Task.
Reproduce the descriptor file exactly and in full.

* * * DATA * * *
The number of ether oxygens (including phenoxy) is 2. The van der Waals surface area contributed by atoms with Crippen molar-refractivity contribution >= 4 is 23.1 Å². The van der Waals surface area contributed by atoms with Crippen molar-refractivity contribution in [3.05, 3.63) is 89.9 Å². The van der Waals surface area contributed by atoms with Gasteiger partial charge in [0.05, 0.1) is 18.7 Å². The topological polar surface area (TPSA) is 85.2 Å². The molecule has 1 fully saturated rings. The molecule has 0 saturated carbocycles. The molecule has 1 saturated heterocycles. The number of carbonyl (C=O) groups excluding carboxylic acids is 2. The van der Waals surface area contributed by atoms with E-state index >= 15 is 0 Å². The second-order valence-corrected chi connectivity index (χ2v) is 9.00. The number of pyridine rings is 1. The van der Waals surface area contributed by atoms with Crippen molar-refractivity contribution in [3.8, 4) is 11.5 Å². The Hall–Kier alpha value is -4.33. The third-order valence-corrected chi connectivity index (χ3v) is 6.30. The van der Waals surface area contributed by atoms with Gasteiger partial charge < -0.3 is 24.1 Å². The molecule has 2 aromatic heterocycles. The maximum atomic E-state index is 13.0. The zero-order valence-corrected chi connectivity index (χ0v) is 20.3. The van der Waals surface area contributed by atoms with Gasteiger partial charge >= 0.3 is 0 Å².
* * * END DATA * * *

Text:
The number of ether oxygens (including phenoxy) is 2. The van der Waals surface area contributed by atoms with Crippen molar-refractivity contribution >= 4 is 23.1 Å². The van der Waals surface area contributed by atoms with Crippen molar-refractivity contribution in [3.05, 3.63) is 89.9 Å². The van der Waals surface area contributed by atoms with Gasteiger partial charge in [0.05, 0.1) is 18.7 Å². The topological polar surface area (TPSA) is 85.2 Å². The molecule has 1 fully saturated rings. The molecule has 0 saturated carbocycles. The molecule has 1 saturated heterocycles. The number of carbonyl (C=O) groups excluding carboxylic acids is 2. The van der Waals surface area contributed by atoms with E-state index >= 15 is 0 Å². The second-order valence-corrected chi connectivity index (χ2v) is 9.00. The number of pyridine rings is 1. The van der Waals surface area contributed by atoms with Crippen molar-refractivity contribution in [3.8, 4) is 11.5 Å². The Hall–Kier alpha value is -4.33. The third-order valence-corrected chi connectivity index (χ3v) is 6.30. The van der Waals surface area contributed by atoms with Gasteiger partial charge < -0.3 is 24.1 Å². The molecule has 2 aromatic heterocycles. The maximum atomic E-state index is 13.0. The zero-order valence-corrected chi connectivity index (χ0v) is 20.3. The van der Waals surface area contributed by atoms with Gasteiger partial charge >= 0.3 is 0 Å².